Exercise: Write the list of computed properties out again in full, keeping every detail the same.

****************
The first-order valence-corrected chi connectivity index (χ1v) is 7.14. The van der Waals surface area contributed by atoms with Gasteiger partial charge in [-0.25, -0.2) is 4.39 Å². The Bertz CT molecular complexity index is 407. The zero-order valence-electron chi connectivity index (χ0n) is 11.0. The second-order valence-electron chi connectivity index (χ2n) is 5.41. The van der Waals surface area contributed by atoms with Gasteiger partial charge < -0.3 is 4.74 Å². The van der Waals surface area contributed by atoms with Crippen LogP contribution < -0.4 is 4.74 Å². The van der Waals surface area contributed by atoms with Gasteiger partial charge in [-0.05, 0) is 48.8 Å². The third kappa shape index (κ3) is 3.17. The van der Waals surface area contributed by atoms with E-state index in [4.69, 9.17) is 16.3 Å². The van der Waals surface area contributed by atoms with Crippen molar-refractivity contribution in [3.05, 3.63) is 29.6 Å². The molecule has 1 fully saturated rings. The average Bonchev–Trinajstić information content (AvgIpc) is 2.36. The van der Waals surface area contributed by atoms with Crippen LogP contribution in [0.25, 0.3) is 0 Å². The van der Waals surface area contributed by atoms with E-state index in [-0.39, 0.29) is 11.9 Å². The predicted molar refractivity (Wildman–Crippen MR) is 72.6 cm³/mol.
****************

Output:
The first-order valence-corrected chi connectivity index (χ1v) is 7.14. The van der Waals surface area contributed by atoms with Gasteiger partial charge in [-0.25, -0.2) is 4.39 Å². The Bertz CT molecular complexity index is 407. The zero-order valence-electron chi connectivity index (χ0n) is 11.0. The second-order valence-electron chi connectivity index (χ2n) is 5.41. The van der Waals surface area contributed by atoms with Gasteiger partial charge < -0.3 is 4.74 Å². The van der Waals surface area contributed by atoms with Crippen LogP contribution < -0.4 is 4.74 Å². The van der Waals surface area contributed by atoms with Gasteiger partial charge in [-0.05, 0) is 48.8 Å². The third kappa shape index (κ3) is 3.17. The van der Waals surface area contributed by atoms with E-state index in [4.69, 9.17) is 16.3 Å². The van der Waals surface area contributed by atoms with Crippen molar-refractivity contribution in [3.05, 3.63) is 29.6 Å². The molecule has 1 fully saturated rings. The average Bonchev–Trinajstić information content (AvgIpc) is 2.36. The van der Waals surface area contributed by atoms with Crippen LogP contribution in [0.25, 0.3) is 0 Å². The van der Waals surface area contributed by atoms with E-state index in [-0.39, 0.29) is 11.9 Å². The predicted molar refractivity (Wildman–Crippen MR) is 72.6 cm³/mol.